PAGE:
Appeal from the Order of the Unemployment Compensation Board of Review in the case of Kathryn K. Tremblay, No. 183282-B.
David W. Starfield, Starfield & Payne, for petitioner.
James Norris, Associate Counsel, with him Richard L. Cole, Jr., Chief Counsel, for respondent.
Judges Blatt, Williams, Jr. and Craig, sitting as a panel of three. Opinion by Judge Williams, Jr. Concurring Opinion by Judge Blatt.
Livezey Graphics (employer) appeals an order of the Unemployment Compensation Board of Review (Board) which granted benefits to the claimant, determining that she had necessitous and compelling reasons for terminating her employment. Section 402(b)(1) of the unemployment Compensation Law.*fn1
The claimant's voluntary quit was precipitated by a letter from her employer, dated June 8, 1979, which advised her of changes in office procedures. Among other modifications to her employment situation, the claimant was now obligated to work every Monday through Friday from 9:00 A.M. to 5:00 P.M. On June 11, the claimant approached the employer to discuss the finality of the terms contained in the letter. After an exchange during which the employer reiterated his unilateral determination that she would have to work
the stated hours, claimant tendered him a letter of resignation. The claimant alleges, and the Board found, that she and the employer had agreed at the time of hire that she would have Thursday afternoons and every other Monday off.*fn2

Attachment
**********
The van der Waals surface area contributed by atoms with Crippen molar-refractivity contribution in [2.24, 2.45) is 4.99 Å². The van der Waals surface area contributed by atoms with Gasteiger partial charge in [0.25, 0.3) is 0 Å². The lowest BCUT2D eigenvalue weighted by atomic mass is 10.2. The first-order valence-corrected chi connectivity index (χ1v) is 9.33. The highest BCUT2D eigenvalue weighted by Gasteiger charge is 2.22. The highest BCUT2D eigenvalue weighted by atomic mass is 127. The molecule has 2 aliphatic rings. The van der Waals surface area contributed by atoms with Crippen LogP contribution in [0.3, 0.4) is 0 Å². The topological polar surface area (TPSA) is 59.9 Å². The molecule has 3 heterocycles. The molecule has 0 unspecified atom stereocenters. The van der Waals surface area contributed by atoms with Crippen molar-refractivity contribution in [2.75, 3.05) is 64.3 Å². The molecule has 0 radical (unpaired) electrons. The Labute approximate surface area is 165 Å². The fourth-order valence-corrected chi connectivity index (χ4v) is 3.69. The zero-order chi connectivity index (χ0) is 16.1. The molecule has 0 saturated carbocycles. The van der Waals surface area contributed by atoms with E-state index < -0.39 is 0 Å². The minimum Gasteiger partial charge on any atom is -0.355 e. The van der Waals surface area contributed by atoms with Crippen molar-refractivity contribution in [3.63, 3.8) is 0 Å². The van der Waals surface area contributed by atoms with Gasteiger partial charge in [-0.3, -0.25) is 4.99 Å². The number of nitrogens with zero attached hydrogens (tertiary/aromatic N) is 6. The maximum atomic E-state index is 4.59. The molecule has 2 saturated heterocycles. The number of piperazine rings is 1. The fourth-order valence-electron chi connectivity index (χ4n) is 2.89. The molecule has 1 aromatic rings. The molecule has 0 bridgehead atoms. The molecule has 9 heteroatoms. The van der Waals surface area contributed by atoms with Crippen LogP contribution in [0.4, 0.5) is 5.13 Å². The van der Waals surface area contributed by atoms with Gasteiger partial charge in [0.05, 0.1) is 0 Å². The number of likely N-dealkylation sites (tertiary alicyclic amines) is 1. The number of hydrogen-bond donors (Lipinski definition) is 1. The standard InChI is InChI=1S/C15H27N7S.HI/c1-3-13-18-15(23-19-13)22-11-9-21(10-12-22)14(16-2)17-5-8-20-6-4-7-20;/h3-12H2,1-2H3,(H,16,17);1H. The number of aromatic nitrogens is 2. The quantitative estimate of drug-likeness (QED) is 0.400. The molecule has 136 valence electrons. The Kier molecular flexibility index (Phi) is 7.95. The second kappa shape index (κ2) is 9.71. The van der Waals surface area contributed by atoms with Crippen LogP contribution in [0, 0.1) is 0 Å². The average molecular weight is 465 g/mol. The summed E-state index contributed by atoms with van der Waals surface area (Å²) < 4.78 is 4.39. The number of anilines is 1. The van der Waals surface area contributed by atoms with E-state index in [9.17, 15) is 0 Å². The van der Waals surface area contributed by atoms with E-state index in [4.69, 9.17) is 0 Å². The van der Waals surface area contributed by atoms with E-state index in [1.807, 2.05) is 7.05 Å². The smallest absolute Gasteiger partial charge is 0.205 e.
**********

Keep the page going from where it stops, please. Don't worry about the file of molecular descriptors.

Claimant's application for benefits was rejected by the Bureau of Employment Security, and subsequently by the referee and the Board. Upon reconsideration requested by claimant's counsel, the Board vacated its earlier decision and granted benefits. The Board concluded that the material change in working hours and the negative attitude of the employer*fn3 constituted necessitous and compelling reasons for claimant to terminate the employment relationship.
The employer contends before this Court that the Board's findings are not supported by substantial evidence, that the Board's above-stated conclusion constituted an error of law, and that the Board's reversal of its own determination was error, in that it did not acquire new evidence at oral argument which would support such a reversal. We shall address these issues seriatim.
Turning first to the substantial evidence issue, we perceive that the record contains the following pertinent findings of fact:
3. At the time of hire the claimant was hired on a part-time basis and it was agreed by the claimant and ...